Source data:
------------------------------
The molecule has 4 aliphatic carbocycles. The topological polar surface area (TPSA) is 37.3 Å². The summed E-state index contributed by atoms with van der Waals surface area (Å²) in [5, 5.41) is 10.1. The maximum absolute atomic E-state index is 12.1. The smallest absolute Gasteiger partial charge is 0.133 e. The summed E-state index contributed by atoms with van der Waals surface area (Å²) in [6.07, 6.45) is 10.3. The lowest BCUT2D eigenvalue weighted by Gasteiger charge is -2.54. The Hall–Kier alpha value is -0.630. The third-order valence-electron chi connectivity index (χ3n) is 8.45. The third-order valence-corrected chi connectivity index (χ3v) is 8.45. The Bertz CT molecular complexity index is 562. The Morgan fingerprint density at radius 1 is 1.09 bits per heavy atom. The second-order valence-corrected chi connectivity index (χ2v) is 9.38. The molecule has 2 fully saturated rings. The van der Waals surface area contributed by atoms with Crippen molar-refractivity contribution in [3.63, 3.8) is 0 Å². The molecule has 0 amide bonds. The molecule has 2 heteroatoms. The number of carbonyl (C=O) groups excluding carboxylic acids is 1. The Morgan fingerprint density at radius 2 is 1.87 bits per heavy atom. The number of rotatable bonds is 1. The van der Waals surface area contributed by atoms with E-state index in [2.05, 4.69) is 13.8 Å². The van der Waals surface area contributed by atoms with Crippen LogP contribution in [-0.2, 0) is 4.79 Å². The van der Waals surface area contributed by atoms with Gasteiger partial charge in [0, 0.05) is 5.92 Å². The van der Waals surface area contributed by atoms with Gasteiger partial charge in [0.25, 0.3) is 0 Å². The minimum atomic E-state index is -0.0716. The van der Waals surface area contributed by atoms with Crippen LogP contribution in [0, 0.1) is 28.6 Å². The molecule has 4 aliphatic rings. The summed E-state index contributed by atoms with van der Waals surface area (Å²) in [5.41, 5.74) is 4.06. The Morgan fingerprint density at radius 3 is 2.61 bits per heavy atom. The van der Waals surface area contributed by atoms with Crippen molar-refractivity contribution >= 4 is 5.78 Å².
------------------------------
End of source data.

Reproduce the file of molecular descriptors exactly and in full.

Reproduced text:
The molecule has 4 aliphatic carbocycles. The topological polar surface area (TPSA) is 37.3 Å². The summed E-state index contributed by atoms with van der Waals surface area (Å²) in [5, 5.41) is 10.1. The maximum absolute atomic E-state index is 12.1. The smallest absolute Gasteiger partial charge is 0.133 e. The summed E-state index contributed by atoms with van der Waals surface area (Å²) in [6.07, 6.45) is 10.3. The lowest BCUT2D eigenvalue weighted by Gasteiger charge is -2.54. The Hall–Kier alpha value is -0.630. The third-order valence-electron chi connectivity index (χ3n) is 8.45. The third-order valence-corrected chi connectivity index (χ3v) is 8.45. The Bertz CT molecular complexity index is 562. The Morgan fingerprint density at radius 1 is 1.09 bits per heavy atom. The second-order valence-corrected chi connectivity index (χ2v) is 9.38. The molecule has 2 fully saturated rings. The van der Waals surface area contributed by atoms with Crippen molar-refractivity contribution in [3.63, 3.8) is 0 Å². The molecule has 0 amide bonds. The molecule has 2 heteroatoms. The number of carbonyl (C=O) groups excluding carboxylic acids is 1. The Morgan fingerprint density at radius 2 is 1.87 bits per heavy atom. The number of rotatable bonds is 1. The van der Waals surface area contributed by atoms with E-state index in [2.05, 4.69) is 13.8 Å². The van der Waals surface area contributed by atoms with Crippen LogP contribution in [-0.2, 0) is 4.79 Å². The van der Waals surface area contributed by atoms with Gasteiger partial charge in [0, 0.05) is 5.92 Å². The van der Waals surface area contributed by atoms with Gasteiger partial charge in [0.25, 0.3) is 0 Å². The minimum atomic E-state index is -0.0716. The van der Waals surface area contributed by atoms with Crippen LogP contribution in [0, 0.1) is 28.6 Å². The molecule has 4 aliphatic rings. The summed E-state index contributed by atoms with van der Waals surface area (Å²) in [5.41, 5.74) is 4.06. The Morgan fingerprint density at radius 3 is 2.61 bits per heavy atom. The van der Waals surface area contributed by atoms with Crippen molar-refractivity contribution >= 4 is 5.78 Å².